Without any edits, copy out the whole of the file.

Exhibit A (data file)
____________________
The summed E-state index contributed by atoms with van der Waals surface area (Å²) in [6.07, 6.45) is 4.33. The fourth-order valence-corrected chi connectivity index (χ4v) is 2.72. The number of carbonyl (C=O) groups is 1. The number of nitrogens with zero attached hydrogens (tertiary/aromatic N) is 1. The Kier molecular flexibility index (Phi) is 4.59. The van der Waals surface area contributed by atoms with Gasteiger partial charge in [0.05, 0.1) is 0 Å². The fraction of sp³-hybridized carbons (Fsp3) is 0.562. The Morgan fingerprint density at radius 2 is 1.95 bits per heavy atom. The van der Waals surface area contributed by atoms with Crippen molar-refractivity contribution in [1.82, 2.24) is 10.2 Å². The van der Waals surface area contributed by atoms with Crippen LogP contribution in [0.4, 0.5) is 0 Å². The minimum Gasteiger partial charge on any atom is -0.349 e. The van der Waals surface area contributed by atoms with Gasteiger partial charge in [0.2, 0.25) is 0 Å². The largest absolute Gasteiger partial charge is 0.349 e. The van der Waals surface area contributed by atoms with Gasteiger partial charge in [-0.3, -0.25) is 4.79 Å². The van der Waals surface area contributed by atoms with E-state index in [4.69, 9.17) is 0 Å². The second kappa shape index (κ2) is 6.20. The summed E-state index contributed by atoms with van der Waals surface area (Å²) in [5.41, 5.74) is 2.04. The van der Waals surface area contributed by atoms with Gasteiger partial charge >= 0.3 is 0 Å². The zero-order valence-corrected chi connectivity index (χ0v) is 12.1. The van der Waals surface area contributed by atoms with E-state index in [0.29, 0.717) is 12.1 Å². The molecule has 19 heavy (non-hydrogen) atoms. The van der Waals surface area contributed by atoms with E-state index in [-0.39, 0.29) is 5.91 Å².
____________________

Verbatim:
The summed E-state index contributed by atoms with van der Waals surface area (Å²) in [6.07, 6.45) is 4.33. The fourth-order valence-corrected chi connectivity index (χ4v) is 2.72. The number of carbonyl (C=O) groups is 1. The number of nitrogens with zero attached hydrogens (tertiary/aromatic N) is 1. The Kier molecular flexibility index (Phi) is 4.59. The van der Waals surface area contributed by atoms with Gasteiger partial charge in [0.05, 0.1) is 0 Å². The fraction of sp³-hybridized carbons (Fsp3) is 0.562. The Morgan fingerprint density at radius 2 is 1.95 bits per heavy atom. The van der Waals surface area contributed by atoms with Crippen molar-refractivity contribution in [1.82, 2.24) is 10.2 Å². The van der Waals surface area contributed by atoms with Crippen LogP contribution in [0.4, 0.5) is 0 Å². The minimum Gasteiger partial charge on any atom is -0.349 e. The van der Waals surface area contributed by atoms with Gasteiger partial charge in [0.2, 0.25) is 0 Å². The largest absolute Gasteiger partial charge is 0.349 e. The van der Waals surface area contributed by atoms with Gasteiger partial charge in [-0.3, -0.25) is 4.79 Å². The van der Waals surface area contributed by atoms with E-state index in [4.69, 9.17) is 0 Å². The second kappa shape index (κ2) is 6.20. The summed E-state index contributed by atoms with van der Waals surface area (Å²) in [5.41, 5.74) is 2.04. The van der Waals surface area contributed by atoms with Gasteiger partial charge >= 0.3 is 0 Å². The zero-order valence-corrected chi connectivity index (χ0v) is 12.1. The van der Waals surface area contributed by atoms with E-state index in [0.29, 0.717) is 12.1 Å². The molecule has 19 heavy (non-hydrogen) atoms. The van der Waals surface area contributed by atoms with E-state index in [-0.39, 0.29) is 5.91 Å².